« He made the cat his own. He invented a cat style, a cat society, a whole cat world. British cats that do not look and live like Louis Wain cats are ashamed of themselves. » — H. G Wells
British artist Louis William Wain (1860-1939) had one of those lives that capture one’s imagination* – from a sensitive child born with a facial defect (a cleft lip) and prone to terrifying nightmares, to a youth that would wander around London instead of attending classes, to ultimately a man committed to the pauper ward of a mental asylum. Along the way, he married a lower-class woman ten years his senior despite the scandal this caused, lost her three years later to breast cancer, and produced thousands of cat drawings and paintings.
Wain started out as a illustrator of country scenes, houses and estates, livestock at shows, and so on, for publications like Illustrated Sporting, Dramatic News, and The Illustrated London News. His wife’s Emily’s health decline gave Wain the push into feline territory, as he consoled her with caricatures of their cat Peter during her illness. Emily pushed him to try and get this work published, so he showed some drawings to the editor of The Illustrated London News, for which he was freelancing. He was commissioned to paint A Kittens’ Christmas Party, which featured 150 frolicking kittens, took 11 days to finish, and was an instant hit. Emily died soon after in 1887.
Source diverge – according to some, in his grief, Wain threw himself heart and soul into cats and animals in general – he was involved in animal charities and championed a better treatment for animals, including fighting against the routine muzzling of dogs. In another version, he Emily’s death was a ‘merciful release’ and threw himself into work, ended up being considered a ‘cat expert’ just because he drew so many of them (and had distinctly outlandish ideas of their physiology). This can be said of much of Wain’s life, actually – the basic facts are known, but interpretations of the whys and hows vary wildly.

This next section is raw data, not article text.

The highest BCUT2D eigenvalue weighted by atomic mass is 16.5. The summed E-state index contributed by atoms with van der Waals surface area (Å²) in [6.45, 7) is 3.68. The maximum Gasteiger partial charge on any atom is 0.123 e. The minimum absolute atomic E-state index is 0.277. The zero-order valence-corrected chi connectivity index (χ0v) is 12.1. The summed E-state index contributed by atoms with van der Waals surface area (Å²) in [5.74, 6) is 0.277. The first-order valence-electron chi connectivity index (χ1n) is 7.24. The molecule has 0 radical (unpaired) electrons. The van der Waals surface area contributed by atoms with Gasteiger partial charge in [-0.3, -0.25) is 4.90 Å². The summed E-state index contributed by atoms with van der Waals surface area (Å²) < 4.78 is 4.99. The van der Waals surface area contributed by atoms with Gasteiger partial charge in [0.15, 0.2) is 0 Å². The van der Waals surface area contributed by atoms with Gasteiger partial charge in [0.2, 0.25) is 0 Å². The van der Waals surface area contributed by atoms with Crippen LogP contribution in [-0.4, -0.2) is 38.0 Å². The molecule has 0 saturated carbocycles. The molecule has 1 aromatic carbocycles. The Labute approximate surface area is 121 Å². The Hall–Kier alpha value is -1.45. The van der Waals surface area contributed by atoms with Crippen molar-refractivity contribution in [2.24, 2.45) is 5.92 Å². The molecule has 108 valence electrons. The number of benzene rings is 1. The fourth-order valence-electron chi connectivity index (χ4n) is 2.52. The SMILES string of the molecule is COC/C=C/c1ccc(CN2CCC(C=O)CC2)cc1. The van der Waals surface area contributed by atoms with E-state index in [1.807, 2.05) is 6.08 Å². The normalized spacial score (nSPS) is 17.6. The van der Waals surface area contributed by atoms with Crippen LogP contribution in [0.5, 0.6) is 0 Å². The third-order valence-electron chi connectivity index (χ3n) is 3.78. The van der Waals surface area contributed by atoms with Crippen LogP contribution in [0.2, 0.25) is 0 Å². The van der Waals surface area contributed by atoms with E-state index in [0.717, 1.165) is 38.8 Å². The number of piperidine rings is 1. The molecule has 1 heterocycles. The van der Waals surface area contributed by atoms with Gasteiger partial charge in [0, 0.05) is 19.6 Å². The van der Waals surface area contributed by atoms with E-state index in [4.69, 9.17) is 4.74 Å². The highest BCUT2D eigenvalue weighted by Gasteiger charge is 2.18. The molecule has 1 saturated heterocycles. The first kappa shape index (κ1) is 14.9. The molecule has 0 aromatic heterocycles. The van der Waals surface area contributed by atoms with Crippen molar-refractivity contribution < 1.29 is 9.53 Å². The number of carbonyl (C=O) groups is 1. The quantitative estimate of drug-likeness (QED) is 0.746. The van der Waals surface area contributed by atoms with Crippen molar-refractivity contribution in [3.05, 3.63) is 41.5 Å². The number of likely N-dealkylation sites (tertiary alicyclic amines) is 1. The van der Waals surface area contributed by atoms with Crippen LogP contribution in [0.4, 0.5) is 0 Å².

It goes without saying that Wain doubtlessly influenced generations of future artists. These days art with anthropomorphized felines is quite a humdrum sighting, given how much our current culture is obsessed with cats. In this context, it may be hard to recall that several centuries ago people often thought of cats from a practical standpoint, as somewhat filthy-yet-useful vermin-destroyers. This began to change during the Victorian era, and surely Wain’s cats, omnipresent in newspapers and magazines, accelerated this shift in thinking.**
Wain was an immensely prolific artist, but sadly that did not guarantee him a peaceful and wealthy life. When he was 20, his father died, leaving Wain to financially support his mother and sisters, so he had a heavy burden to bear from a young age. By all accounts a modest man, he was quite naïve about financial matters, a walking demonstration of the financially inept artist stereotype***. He often gave his art away, or sold it without retaining copyright, which meant no royalties despite all sorts of merchandise with his cats – postcards, books, toys, biscuit tins, china, et j’en passe. His work was so ubiquitous at some point that publishers did not need to pay him for new material, they could just go on reprinting in perpetuity with nothing but financial gain to themselves while Wain got further into debt.